Wednesday, October 09, 2002

Knowledge is Power!
I often get asked to demonstrate the value of KM, or show the return on investment. Tools like Benefit Trees are quite handy in this respect - they allow you to construct the response as a string of impacts from intangible things like 'improved customer understanding' to more traditional territory like 'increased customer retention rate'. It allows more constructive discussion around, say, the case for transferring knowledge between different parts of the organization. This is equally powerful in reverse - e.g. when people tell me I should be giving away my knowledge to others. Like hell I will - "What, you want me to write my own resignation letter too?" I ask. Oddly, these same tree-huggin' hippy KM types don't understand the source of my resistance and think I need culture change. Tsk. I find it helps to run them through the 'Knowledge Sharing Chain':

* share your knowledge
-> credit to somebody else
-> passed over for promotion
-> depression
-> alcoholism
-> marital breakdown
-> destitution
-> die a bum

Inspired by : Innervation by Guy Browning the only management book you can talk about at parties.

Sunday, October 06, 2002

Anybody planning to attend KM Europe 2002 ? I expect to go down for a day, see the free talks, check out some of the vendor stuff. If you're a Blogger it'd be nice to put a face to you - get in touch [if you're not a spam crawler you'll know what to do with the AT]

While I'm at it, anyone interested in Personal Knowledge Management may want to look at:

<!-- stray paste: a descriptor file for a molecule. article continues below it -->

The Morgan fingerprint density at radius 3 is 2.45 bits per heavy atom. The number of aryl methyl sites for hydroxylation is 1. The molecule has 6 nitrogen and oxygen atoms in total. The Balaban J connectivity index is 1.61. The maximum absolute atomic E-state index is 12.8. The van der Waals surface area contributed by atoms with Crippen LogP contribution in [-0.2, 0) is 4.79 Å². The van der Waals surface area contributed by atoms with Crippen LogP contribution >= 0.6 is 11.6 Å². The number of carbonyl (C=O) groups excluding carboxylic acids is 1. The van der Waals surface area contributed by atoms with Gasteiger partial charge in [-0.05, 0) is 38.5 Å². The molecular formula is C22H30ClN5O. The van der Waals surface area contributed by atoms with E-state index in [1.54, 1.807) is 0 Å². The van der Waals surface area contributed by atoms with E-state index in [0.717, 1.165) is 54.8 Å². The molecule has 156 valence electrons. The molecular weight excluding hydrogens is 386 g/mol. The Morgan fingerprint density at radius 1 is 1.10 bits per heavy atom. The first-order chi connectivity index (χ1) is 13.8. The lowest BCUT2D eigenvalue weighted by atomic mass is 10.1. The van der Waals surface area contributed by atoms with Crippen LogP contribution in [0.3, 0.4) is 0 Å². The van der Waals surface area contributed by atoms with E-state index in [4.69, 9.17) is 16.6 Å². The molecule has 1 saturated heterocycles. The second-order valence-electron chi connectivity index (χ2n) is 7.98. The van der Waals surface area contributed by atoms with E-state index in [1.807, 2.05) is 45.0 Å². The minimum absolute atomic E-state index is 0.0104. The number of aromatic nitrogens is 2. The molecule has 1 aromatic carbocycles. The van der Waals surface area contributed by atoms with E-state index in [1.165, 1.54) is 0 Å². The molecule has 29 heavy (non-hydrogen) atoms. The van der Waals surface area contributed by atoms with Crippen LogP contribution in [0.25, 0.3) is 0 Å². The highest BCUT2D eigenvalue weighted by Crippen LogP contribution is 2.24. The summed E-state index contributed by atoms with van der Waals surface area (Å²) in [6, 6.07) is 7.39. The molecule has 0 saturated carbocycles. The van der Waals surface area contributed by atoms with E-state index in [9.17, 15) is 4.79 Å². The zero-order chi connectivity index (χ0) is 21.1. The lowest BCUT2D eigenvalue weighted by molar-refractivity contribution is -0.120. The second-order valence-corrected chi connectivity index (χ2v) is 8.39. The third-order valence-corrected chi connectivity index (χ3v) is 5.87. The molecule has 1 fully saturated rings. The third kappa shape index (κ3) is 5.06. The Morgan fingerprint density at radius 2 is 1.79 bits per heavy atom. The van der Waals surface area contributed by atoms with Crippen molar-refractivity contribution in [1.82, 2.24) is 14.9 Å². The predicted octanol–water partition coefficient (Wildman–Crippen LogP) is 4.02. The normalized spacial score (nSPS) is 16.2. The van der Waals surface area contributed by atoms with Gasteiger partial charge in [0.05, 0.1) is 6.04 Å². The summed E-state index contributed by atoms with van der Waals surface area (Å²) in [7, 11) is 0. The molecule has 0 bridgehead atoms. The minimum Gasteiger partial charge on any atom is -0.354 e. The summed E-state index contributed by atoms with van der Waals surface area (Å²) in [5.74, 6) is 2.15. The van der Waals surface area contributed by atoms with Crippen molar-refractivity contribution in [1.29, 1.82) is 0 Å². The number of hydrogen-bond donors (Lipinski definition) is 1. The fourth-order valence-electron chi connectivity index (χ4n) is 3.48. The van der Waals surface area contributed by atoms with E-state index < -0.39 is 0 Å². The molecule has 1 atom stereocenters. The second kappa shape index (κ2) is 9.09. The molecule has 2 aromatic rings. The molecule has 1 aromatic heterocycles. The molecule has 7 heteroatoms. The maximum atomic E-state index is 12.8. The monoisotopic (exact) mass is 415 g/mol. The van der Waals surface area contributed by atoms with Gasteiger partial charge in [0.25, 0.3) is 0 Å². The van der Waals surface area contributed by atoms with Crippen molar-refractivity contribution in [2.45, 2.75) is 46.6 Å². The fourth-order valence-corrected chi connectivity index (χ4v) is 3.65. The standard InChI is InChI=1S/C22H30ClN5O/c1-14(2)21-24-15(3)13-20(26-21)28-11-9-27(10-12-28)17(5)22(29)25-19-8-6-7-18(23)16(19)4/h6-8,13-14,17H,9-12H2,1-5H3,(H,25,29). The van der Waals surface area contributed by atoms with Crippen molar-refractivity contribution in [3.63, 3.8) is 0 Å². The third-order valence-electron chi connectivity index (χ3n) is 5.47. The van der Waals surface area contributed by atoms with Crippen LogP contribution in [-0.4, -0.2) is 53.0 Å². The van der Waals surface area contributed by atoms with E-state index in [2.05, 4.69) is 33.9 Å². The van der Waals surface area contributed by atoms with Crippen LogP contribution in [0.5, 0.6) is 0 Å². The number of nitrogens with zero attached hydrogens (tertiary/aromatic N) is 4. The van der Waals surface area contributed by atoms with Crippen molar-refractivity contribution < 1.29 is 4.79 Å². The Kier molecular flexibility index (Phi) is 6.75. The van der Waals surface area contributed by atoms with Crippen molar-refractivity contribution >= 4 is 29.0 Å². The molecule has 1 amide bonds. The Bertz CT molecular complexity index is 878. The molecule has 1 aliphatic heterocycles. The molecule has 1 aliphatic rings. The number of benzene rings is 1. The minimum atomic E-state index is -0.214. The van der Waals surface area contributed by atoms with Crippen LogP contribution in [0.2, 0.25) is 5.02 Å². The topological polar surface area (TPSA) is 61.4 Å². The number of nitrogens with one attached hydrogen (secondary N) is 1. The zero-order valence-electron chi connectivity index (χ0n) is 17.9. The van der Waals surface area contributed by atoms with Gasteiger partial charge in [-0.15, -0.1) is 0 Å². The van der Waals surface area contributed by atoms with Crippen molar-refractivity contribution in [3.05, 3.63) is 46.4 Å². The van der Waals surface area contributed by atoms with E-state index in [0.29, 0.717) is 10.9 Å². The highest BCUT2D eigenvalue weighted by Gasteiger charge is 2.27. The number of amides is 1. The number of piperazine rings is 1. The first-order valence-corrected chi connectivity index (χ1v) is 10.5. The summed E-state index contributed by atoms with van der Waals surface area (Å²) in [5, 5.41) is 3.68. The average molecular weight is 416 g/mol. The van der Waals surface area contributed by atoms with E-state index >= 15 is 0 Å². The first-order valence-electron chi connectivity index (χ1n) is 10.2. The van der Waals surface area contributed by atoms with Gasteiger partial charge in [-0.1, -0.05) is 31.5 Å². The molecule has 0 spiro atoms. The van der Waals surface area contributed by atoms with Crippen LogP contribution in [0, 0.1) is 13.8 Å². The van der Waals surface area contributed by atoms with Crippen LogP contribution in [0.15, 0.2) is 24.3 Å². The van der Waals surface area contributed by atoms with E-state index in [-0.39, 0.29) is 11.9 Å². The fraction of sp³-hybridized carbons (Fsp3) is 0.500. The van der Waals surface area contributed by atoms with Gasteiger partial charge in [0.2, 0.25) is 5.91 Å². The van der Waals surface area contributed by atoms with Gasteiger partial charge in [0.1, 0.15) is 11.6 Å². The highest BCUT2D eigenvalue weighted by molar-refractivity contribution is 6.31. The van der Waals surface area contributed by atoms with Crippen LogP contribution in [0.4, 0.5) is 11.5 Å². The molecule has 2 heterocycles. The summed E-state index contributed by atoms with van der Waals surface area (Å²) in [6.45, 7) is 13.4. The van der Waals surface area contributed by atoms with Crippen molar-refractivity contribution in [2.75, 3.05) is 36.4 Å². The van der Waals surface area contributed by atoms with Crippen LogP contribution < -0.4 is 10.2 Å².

Book review: Know your value?

When I started this Blog, I didn't believe anybody out there read them, so challenged people to get in touch. In fact a number of people have done just that - notably all of them bloggers themselves. However, nobody bit on the 'KM for New Ventures' angle. Pity, as I'm sure much of it translates for project teams, autonomous departments or fast-growing SMEs. An article of mine came out this month - hope it'll whet your appetites more on this:
Knowledge management for new ventures. Comments very welcome.

Tuesday, October 01, 2002

Air Traffic Control Couldn't resist linking to this The Social Life of Paper (though its Stephen Dulaney that brought it to my attention Digital Dashboards). Gladwell talks about the paradox of air-traffic control using bits of paper all the time. It reminded me of some cognitive psychologists doing research on just this area - situated cognition they called it. They spent weeks observing ATC operators and began to build up a picture of what they did. But one thing puzzled them - ocassionally the controller would ask the pilot to make an unexpected change in flight path. "Why", they asked, "did the pilot need to divert his course?". "Well", explained the controllers "When 2 planes are stacked up at different altitudes we can't read their labels on the screen, so we make the fly apart to reveal the code underneath".

Permalinks added by popular demand. Messy business.